• Sort of like the chance of geography that is about to cause us to ram a pipeline up your ____.  This being the case, my advice is that you tone down the angry rhetoric.  We are a forgiving folk, though and, a few years hence, if we see you relaxing out on your front porch, we’ll be sure to waive at you from the supertankers.

        • Thats a great way to convince British Columbians to accept most of the risks associated with shipping crude to China while getting very little benefit.  First Nations and British Columbians are just dying for this arrangment.  You must work for the PMO to acquire such divisive language. 

          Smith’s campaign promises would not survive a single decline in crude oil prices, which you might have noticed occur every five to ten years.  At which time the oil industry stops funding politicians and pack up and go elsewhere.  I know, because i worked for them for 40 years, in four different countries. 

          • Likewise, trotting out the tired old “lucky to be sitting on oil” slam against the province whose primary industry would seem to employed you throughout your career.

            As for your comments about the pipeline not generating sufficient benefits for BC/First Nations, you appear to pay little regard to the tens of billions Alberta currently sends to your “have not” province through Ottawa because of our historically prudent management of our natural resources.  Choking off future markets for those resources because there’s not enough in it for you and your fellow wet coasters would not be, I submit, prudent.  Besides, if the thought of a pipeline gives you the vapours, there’s always the option of hundreds of tanker trucks weekly racing down the Yellowhead to Prince Rupert – no BC/First Nations approvals needed to do it that way.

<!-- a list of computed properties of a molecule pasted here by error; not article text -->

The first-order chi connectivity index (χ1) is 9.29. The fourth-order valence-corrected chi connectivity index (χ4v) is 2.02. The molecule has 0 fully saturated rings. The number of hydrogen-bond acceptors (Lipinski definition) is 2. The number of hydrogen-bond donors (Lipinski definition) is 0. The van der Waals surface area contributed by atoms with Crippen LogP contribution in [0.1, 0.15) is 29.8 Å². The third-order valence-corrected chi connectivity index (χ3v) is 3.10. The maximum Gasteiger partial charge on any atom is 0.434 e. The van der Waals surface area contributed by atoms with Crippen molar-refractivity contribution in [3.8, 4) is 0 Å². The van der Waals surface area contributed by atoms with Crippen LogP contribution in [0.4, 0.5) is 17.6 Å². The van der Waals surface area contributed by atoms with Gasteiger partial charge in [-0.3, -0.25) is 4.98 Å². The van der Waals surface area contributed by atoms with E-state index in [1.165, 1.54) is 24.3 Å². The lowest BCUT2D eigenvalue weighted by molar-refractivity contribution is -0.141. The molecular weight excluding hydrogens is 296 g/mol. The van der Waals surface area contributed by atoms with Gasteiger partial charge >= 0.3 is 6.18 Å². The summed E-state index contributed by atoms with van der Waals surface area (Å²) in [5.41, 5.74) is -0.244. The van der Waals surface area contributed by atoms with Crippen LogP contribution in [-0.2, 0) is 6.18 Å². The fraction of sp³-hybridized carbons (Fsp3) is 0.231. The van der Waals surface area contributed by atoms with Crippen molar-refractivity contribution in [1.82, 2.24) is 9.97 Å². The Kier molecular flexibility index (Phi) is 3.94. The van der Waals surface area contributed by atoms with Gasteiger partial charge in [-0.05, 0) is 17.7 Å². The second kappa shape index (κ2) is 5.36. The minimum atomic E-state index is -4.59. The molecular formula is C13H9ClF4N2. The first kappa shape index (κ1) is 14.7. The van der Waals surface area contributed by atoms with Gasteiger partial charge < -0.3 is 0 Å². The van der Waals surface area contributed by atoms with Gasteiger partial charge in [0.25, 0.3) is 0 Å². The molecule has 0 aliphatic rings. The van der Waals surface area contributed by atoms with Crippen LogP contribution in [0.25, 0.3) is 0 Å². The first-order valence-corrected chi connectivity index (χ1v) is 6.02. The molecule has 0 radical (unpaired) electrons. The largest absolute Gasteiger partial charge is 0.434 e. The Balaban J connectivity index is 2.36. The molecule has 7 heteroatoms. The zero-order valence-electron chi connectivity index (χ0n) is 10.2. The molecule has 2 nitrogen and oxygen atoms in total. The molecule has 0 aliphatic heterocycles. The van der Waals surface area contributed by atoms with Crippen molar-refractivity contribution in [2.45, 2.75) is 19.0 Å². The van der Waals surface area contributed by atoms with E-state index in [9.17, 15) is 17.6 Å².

• Alberta’s “prudent” resource development policy for the past three decades has been to sell as much oil and gas as possible, at as low a price as possible, before the price goes up.  The Alberta royalty deal on offer to oil companies is the most generous one on the planet, meaning the most for companies and the least for Alberta citizens. Harper tops this up with tax credits that are unmatched in any other countyr.  How else to explain the “prudent” policies that result in deficits for the past several years in spite of the highest level of revenue in the country. 

            By the way over half my career was overseas, so I am fully aware of how Alberta compares to other oil regions. 

            Alberta has bungled, rather than managed its resrouces and you cna expect even more of this from Smith.  Expect the equivalent of the F-35 fiasco of lies and mismanagement to come to an oilfield near you courtesy of the political tag team of Flanagan, Harper and their puppet Smith. 

          • We may not have done as outstanding a job managing oilsands development as you fine BC folk have done with your forestry industry …

            http://garthlenz.com/#/industrial-landscape/industrial-forestry/web-industrial-forestry-ground-3 

             …but I still think it’s been pretty good.

            As for the royalty regime, when it costs two or three or four times as much to produce a barrel as it does in Saudi Arabia or Venezuela, adding a hefty royalty payment on top of that would tend to cause the producers to look elsewhere, doncha’ think? I recommend a review of capital investment in production in Alberta before and after Stelmach changed the rates.

            I am curious about Harper’s tax credits, since while you’ve been toiling away for forty years in resources, I’ve spent a near equal amount of time studying tax and finance and I know nothing about them.  I must have been out walking the dog when Harper snuck them in.

      • What a bunch of nonsense!

    • Well, the panelist from the Journal is no fan of the oil and gas industry, having recently returned from a sabbatical during which he investigated “carbon capture” (big oil’s favourite solution for the emissions problem) and concluded it’s bogus.  Seems odd that he didn’t raise it – perhaps it was out of fear such a question would allow Smith would further outperform Redford, his personal favourite.